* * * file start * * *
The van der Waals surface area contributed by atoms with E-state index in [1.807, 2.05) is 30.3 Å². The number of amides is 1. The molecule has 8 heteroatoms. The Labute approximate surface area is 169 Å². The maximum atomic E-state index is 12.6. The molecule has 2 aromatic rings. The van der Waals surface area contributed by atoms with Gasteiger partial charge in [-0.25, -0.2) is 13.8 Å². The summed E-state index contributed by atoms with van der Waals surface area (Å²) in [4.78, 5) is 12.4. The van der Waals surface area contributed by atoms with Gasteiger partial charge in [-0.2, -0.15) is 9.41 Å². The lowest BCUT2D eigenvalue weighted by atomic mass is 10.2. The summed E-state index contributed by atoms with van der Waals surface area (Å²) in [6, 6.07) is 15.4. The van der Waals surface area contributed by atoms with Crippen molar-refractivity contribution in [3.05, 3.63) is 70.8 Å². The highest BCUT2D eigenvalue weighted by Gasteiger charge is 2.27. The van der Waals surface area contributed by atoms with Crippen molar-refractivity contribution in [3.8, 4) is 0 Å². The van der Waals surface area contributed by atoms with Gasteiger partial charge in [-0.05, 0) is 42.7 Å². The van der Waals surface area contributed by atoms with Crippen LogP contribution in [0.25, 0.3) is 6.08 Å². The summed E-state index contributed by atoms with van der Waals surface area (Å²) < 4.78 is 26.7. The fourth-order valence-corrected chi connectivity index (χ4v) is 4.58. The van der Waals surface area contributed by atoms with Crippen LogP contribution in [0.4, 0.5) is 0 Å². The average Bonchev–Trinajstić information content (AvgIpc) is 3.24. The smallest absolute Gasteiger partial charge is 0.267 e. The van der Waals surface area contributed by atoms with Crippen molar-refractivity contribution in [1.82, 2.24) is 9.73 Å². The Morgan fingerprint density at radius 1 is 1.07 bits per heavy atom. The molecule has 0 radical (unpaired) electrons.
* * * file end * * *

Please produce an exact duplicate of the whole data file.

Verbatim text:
The van der Waals surface area contributed by atoms with E-state index in [1.807, 2.05) is 30.3 Å². The number of amides is 1. The molecule has 8 heteroatoms. The Labute approximate surface area is 169 Å². The maximum atomic E-state index is 12.6. The molecule has 2 aromatic rings. The van der Waals surface area contributed by atoms with Gasteiger partial charge in [-0.25, -0.2) is 13.8 Å². The summed E-state index contributed by atoms with van der Waals surface area (Å²) in [4.78, 5) is 12.4. The van der Waals surface area contributed by atoms with Gasteiger partial charge in [-0.2, -0.15) is 9.41 Å². The lowest BCUT2D eigenvalue weighted by atomic mass is 10.2. The summed E-state index contributed by atoms with van der Waals surface area (Å²) in [6, 6.07) is 15.4. The van der Waals surface area contributed by atoms with Crippen molar-refractivity contribution in [3.05, 3.63) is 70.8 Å². The highest BCUT2D eigenvalue weighted by Gasteiger charge is 2.27. The van der Waals surface area contributed by atoms with Crippen molar-refractivity contribution in [3.8, 4) is 0 Å². The van der Waals surface area contributed by atoms with Gasteiger partial charge in [-0.05, 0) is 42.7 Å². The van der Waals surface area contributed by atoms with Crippen LogP contribution in [0.25, 0.3) is 6.08 Å². The summed E-state index contributed by atoms with van der Waals surface area (Å²) < 4.78 is 26.7. The fourth-order valence-corrected chi connectivity index (χ4v) is 4.58. The van der Waals surface area contributed by atoms with Crippen LogP contribution in [0.4, 0.5) is 0 Å². The average Bonchev–Trinajstić information content (AvgIpc) is 3.24. The smallest absolute Gasteiger partial charge is 0.267 e. The van der Waals surface area contributed by atoms with Crippen molar-refractivity contribution in [1.82, 2.24) is 9.73 Å². The Morgan fingerprint density at radius 1 is 1.07 bits per heavy atom. The molecule has 0 radical (unpaired) electrons.